In the YouTube video linked above a teacher uses music, rap and dance to explain fractions in a way that certainly appeals to students differently than would a video of a demonstration at the chalkboard. While this video may have been created for viewing in a face to face classroom, for distance learners, the students might be encouraged to ask their questions either textually or to reflect on their learning by creating a video response or creating their own video explaining a different mathematical concept.
Bleed in an article about the role of visual literacy in higher education states that "Visual literacy is often considered trivial, transitory, or even nonacademic. Visual literacy is outside any mainstream literacy curriculum, taught only in specialized courses in disciplines such as art and architecture. How can colleges be relevant when they ignore this major force in society?" The same can be said of K-12. Television's popularity has been undisputed now for decades and broadband internet access has increased the amount of visual information that is widely available. Regardless of the content being taught, in this day and age it would be hapless not to incorporate visual literacy into the curriculum. For distance learning, using video as the medium lends itself to the perfect way to incorporate video literacy into the educational practice.
New Literacy theorists argue that social context and cultural diversity significantly affect the literacy process. Often, the failure of urban students to develop “academic” literacy skills stems not from a lack of intelligence but from the inaccessibility of the school curriculum to students who are not in the “dominant” or “mainstream” culture. These theorists believe that such students are literate but that their literacies have little connection with the dominant literacies promoted in public schools" (Ernest Morrell)
Students will learn criticism, persuasion, and communication not only through the written medium afforded by the wikis, blogs, text messages, comment boards, and assignment papers sent by email and the postal service, but also through the format of visual expression through video.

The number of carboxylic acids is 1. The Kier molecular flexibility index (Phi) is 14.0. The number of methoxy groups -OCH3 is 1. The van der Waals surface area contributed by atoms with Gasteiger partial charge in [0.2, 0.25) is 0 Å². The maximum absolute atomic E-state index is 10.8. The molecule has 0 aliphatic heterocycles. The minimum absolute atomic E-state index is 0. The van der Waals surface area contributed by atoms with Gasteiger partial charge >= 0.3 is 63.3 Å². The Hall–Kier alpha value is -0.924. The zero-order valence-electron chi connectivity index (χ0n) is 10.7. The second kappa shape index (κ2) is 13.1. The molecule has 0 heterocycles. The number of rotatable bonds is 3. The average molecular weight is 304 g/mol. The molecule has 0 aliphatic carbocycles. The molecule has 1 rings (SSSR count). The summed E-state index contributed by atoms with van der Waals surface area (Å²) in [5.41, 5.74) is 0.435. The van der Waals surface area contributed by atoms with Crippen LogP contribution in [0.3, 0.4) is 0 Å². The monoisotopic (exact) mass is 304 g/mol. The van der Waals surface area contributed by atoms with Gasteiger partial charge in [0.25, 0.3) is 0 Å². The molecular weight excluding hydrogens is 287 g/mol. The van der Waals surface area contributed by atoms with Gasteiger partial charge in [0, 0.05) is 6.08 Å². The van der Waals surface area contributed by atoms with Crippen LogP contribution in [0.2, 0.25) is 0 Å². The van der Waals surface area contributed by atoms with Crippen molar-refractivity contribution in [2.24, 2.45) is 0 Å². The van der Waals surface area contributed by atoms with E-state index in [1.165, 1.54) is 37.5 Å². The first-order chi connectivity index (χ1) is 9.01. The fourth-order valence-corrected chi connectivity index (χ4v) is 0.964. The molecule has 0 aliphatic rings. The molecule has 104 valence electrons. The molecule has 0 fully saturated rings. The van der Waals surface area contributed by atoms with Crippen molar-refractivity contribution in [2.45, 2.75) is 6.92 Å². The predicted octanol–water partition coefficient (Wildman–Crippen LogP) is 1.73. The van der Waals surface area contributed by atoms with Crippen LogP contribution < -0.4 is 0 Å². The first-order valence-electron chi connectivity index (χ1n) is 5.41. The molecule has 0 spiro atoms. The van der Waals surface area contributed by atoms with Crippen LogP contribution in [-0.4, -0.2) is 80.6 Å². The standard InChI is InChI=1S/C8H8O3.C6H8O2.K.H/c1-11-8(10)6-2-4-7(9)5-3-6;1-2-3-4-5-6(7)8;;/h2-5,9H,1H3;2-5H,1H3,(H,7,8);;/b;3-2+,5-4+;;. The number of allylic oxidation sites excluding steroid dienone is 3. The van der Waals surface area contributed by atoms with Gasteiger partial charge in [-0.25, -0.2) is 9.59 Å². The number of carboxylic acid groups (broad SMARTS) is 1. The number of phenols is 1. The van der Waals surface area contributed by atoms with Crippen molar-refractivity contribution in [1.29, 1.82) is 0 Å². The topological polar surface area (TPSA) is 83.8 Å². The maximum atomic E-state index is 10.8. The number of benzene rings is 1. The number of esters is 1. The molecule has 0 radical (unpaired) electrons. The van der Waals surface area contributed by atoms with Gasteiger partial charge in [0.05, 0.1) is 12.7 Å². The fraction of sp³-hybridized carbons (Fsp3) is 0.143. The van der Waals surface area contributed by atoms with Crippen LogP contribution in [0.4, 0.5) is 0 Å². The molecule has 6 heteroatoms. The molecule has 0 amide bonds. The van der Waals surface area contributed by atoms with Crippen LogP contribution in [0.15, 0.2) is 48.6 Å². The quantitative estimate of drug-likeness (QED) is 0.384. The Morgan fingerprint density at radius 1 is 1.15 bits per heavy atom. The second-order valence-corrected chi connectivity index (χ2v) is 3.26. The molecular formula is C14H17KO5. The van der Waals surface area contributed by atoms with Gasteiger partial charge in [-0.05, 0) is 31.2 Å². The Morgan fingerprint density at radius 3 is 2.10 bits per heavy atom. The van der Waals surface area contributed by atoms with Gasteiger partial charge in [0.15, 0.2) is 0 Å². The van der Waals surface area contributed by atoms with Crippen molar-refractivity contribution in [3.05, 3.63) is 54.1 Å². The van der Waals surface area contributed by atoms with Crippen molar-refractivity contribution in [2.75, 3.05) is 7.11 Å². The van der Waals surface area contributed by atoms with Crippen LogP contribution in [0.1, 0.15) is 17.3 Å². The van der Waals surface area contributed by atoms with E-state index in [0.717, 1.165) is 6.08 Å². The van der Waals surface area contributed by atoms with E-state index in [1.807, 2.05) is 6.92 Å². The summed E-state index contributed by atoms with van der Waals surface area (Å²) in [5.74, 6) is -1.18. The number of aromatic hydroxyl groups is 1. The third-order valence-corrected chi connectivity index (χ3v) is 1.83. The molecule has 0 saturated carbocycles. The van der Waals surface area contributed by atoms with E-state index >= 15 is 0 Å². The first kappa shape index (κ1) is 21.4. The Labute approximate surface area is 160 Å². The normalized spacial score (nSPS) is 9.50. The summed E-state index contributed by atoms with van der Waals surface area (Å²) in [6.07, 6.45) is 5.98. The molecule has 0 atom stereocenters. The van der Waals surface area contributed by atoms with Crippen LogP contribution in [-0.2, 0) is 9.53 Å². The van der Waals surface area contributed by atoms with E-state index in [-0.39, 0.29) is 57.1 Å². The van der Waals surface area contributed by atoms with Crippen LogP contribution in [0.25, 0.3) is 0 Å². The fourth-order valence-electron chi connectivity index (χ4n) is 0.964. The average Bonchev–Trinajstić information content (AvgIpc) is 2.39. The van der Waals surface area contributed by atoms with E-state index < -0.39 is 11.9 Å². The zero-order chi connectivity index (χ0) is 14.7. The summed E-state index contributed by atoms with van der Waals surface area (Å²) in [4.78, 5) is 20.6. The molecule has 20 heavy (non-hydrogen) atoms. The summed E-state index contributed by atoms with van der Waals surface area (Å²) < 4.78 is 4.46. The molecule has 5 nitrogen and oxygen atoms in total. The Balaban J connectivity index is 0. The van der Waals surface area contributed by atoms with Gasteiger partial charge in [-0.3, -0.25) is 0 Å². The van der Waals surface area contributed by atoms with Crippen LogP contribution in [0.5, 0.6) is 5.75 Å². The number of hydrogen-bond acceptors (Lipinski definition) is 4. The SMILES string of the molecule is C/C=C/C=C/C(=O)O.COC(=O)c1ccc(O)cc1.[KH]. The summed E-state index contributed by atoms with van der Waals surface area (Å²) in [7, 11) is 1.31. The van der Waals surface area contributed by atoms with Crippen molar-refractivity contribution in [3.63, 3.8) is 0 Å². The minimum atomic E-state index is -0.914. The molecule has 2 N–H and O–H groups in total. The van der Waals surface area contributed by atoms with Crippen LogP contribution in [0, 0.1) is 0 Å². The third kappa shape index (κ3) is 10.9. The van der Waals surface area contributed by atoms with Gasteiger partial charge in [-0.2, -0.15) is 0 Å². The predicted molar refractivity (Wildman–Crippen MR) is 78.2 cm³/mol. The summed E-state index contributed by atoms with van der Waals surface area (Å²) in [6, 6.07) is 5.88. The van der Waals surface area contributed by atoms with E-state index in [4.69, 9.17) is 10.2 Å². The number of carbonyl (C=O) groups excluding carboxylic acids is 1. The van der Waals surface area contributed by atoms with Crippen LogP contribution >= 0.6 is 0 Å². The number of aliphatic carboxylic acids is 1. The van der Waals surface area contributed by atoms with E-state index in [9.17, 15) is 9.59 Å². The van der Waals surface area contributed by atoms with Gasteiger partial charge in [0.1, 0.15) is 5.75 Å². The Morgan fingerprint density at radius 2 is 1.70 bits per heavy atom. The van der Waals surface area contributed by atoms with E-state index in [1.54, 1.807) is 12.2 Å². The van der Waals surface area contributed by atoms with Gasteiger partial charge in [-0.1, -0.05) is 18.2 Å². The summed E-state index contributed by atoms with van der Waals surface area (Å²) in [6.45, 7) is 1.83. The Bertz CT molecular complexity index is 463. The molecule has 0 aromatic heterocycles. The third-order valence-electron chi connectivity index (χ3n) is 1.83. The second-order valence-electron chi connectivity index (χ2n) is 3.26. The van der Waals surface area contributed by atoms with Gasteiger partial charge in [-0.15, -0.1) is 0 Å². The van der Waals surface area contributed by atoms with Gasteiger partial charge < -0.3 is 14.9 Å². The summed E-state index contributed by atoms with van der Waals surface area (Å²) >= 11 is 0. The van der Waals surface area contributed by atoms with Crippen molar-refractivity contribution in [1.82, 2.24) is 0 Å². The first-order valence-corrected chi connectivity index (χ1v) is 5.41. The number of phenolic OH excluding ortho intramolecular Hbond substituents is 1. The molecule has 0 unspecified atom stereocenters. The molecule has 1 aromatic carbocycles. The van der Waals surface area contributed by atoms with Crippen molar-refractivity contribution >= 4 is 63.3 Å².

One important goal of media education should be to encourage young people to become more reflective about the ethical choices they make as participants and communicators and the impact they have on others. (Henry Jenkins)
Beyond the ability for teachers to convey information out to students in a manner that is asynchronous and utilizing visual medias ability to convey a message through non-verbal cues of the speakers and rich use of visual information, YouTube allows for comments to be posted in response to any video. These comments can be in either written form or in a video response. This means that YouTube provides a platform to encourage video "conversations" in which both student and teacher interact. The student who is better able to express themselves in through the visual medium can gain experience participating in the discourse often available only to those who are more fluent in writing and/or public speaking. The beauty of YouTube is that multiple mediums are available.
We are moving away from a world in which some produce and many consume media, toward one in which everyone has a more active stake in the culture that is produced. (Henry Jenkins)
The open, public nature of YouTube also allows for students to gain a sense of real life performance. No longer are assignement only to be seen by the instructor, but they may be shared with othe class participants, peers and the world at large. This concept of real world applicability may in fact, give students an incentive to feel more or a sense of ownership over the assignments they produce and the responses they contribute to a course discussion.
As cell phones become more ubiquitous in their capability to play and record video, YouTube as a plaftform for distance learning may become even more valuable. Student studying science may find themselves more likely to capture through video an example of weather conditions as they are happening or documents signs of environmental impact of pollution, students studying current politics or journalism may find themselves able to video document local news events as they take place, and students studying languages might have the ability to record themselves engaged in conversations with tourists they encounter who are native speakers of the language.
Ito, M.; Horst, H.; Bittanti, M.; Boyd, D.; Herr-Stephenson, B.; Lange, P.; Pascoe, C.; and Robinson, L. (2008) Living and Learning with New Media: Summary of Findings from the Digital Youth Project. MacArthur Foundation. http://digitalyouth.ischool.berkeley.edu/report
Jenkins, H. (2006) Confronting the Challenges of Participatory Culture: Media Education for the 21st Century. MacArthur Foundation. http://digitallearning.macfound.org/atf/cf/%7B7E45C7E0-A3E0-4B89-AC9C-E807E1B0AE4E%7D/JENKINS_WHITE_PAPER.PDF
Morrell, E. (2002) Toward a critical pedagogy of popular culture:Literacy development among urban youth. Journal of Adolescent & Adult Literacy (46), 72-77.
MrDuey1 (2008) http://www.youtube.com/watch?v=V96_PjlrVQc